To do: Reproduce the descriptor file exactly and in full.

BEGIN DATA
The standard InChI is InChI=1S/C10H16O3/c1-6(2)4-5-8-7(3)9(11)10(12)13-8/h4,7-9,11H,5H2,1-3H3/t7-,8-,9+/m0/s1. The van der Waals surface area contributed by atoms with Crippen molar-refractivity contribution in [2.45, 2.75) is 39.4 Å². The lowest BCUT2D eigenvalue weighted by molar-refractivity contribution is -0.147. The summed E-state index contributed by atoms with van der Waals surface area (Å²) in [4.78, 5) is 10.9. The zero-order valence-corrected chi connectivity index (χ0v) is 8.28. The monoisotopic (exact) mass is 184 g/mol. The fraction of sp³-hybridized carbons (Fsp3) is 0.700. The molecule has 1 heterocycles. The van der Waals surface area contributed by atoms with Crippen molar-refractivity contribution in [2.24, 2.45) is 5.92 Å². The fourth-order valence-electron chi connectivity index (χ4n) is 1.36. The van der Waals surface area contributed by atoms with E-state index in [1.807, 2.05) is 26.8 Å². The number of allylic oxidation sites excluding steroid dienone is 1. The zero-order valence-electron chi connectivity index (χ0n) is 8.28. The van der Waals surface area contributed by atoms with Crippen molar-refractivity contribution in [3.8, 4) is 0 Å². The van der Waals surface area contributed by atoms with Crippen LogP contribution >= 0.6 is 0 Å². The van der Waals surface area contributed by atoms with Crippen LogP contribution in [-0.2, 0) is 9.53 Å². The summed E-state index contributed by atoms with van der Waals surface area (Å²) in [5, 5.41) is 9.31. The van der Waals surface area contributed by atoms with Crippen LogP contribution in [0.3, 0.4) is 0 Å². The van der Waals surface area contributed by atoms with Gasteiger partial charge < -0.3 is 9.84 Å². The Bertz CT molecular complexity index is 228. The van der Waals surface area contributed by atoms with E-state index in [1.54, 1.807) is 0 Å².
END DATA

The standard InChI is InChI=1S/C10H16O3/c1-6(2)4-5-8-7(3)9(11)10(12)13-8/h4,7-9,11H,5H2,1-3H3/t7-,8-,9+/m0/s1. The van der Waals surface area contributed by atoms with Crippen molar-refractivity contribution in [2.45, 2.75) is 39.4 Å². The lowest BCUT2D eigenvalue weighted by molar-refractivity contribution is -0.147. The summed E-state index contributed by atoms with van der Waals surface area (Å²) in [4.78, 5) is 10.9. The zero-order valence-corrected chi connectivity index (χ0v) is 8.28. The monoisotopic (exact) mass is 184 g/mol. The fraction of sp³-hybridized carbons (Fsp3) is 0.700. The molecule has 1 heterocycles. The van der Waals surface area contributed by atoms with Crippen molar-refractivity contribution in [2.24, 2.45) is 5.92 Å². The fourth-order valence-electron chi connectivity index (χ4n) is 1.36. The van der Waals surface area contributed by atoms with E-state index in [1.807, 2.05) is 26.8 Å². The number of allylic oxidation sites excluding steroid dienone is 1. The zero-order valence-electron chi connectivity index (χ0n) is 8.28. The van der Waals surface area contributed by atoms with Crippen molar-refractivity contribution in [3.8, 4) is 0 Å². The van der Waals surface area contributed by atoms with Crippen LogP contribution >= 0.6 is 0 Å². The van der Waals surface area contributed by atoms with Crippen LogP contribution in [-0.2, 0) is 9.53 Å². The summed E-state index contributed by atoms with van der Waals surface area (Å²) in [5, 5.41) is 9.31. The van der Waals surface area contributed by atoms with Crippen LogP contribution in [0.3, 0.4) is 0 Å². The van der Waals surface area contributed by atoms with Gasteiger partial charge < -0.3 is 9.84 Å². The Bertz CT molecular complexity index is 228. The van der Waals surface area contributed by atoms with E-state index in [1.54, 1.807) is 0 Å².